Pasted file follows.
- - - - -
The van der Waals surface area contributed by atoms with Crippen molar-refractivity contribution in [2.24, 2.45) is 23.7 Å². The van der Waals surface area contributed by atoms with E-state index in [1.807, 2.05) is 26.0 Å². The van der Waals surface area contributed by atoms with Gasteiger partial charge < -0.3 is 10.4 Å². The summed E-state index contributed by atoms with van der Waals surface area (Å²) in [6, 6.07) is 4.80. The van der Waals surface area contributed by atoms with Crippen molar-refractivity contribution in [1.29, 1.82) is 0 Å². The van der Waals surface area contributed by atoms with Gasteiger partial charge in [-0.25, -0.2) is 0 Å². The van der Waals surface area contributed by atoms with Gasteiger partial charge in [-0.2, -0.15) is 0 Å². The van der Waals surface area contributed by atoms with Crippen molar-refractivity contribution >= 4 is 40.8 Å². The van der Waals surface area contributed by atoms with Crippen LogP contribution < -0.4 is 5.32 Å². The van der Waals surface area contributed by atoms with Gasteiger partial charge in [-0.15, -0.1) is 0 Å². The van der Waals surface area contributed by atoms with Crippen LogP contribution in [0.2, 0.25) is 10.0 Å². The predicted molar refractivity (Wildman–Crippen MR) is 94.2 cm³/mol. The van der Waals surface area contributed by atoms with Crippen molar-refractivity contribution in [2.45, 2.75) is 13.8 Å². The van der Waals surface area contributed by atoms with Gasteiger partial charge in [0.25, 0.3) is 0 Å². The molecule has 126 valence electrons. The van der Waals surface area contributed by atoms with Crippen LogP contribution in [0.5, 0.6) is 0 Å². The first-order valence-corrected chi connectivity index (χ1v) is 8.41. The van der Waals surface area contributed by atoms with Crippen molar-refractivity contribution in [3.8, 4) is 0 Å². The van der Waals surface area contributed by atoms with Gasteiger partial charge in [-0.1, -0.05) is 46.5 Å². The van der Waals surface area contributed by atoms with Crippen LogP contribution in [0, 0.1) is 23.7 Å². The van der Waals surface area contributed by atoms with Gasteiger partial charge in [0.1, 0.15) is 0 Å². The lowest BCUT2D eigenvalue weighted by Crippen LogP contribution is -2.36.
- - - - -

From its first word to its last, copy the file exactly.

The van der Waals surface area contributed by atoms with Crippen molar-refractivity contribution in [2.24, 2.45) is 23.7 Å². The van der Waals surface area contributed by atoms with E-state index in [1.807, 2.05) is 26.0 Å². The van der Waals surface area contributed by atoms with Gasteiger partial charge < -0.3 is 10.4 Å². The summed E-state index contributed by atoms with van der Waals surface area (Å²) in [6, 6.07) is 4.80. The van der Waals surface area contributed by atoms with Crippen molar-refractivity contribution in [1.29, 1.82) is 0 Å². The van der Waals surface area contributed by atoms with Gasteiger partial charge in [-0.25, -0.2) is 0 Å². The van der Waals surface area contributed by atoms with Gasteiger partial charge in [-0.2, -0.15) is 0 Å². The van der Waals surface area contributed by atoms with Crippen molar-refractivity contribution >= 4 is 40.8 Å². The van der Waals surface area contributed by atoms with Crippen LogP contribution < -0.4 is 5.32 Å². The van der Waals surface area contributed by atoms with Gasteiger partial charge in [-0.15, -0.1) is 0 Å². The van der Waals surface area contributed by atoms with Crippen LogP contribution in [0.2, 0.25) is 10.0 Å². The predicted molar refractivity (Wildman–Crippen MR) is 94.2 cm³/mol. The van der Waals surface area contributed by atoms with Crippen molar-refractivity contribution in [2.45, 2.75) is 13.8 Å². The van der Waals surface area contributed by atoms with Gasteiger partial charge in [0.25, 0.3) is 0 Å². The molecule has 126 valence electrons. The van der Waals surface area contributed by atoms with Crippen LogP contribution in [0.5, 0.6) is 0 Å². The first-order valence-corrected chi connectivity index (χ1v) is 8.41. The van der Waals surface area contributed by atoms with Crippen molar-refractivity contribution in [3.8, 4) is 0 Å². The van der Waals surface area contributed by atoms with Gasteiger partial charge in [-0.1, -0.05) is 46.5 Å². The van der Waals surface area contributed by atoms with Crippen LogP contribution in [0, 0.1) is 23.7 Å². The van der Waals surface area contributed by atoms with Gasteiger partial charge in [0.1, 0.15) is 0 Å². The lowest BCUT2D eigenvalue weighted by Crippen LogP contribution is -2.36.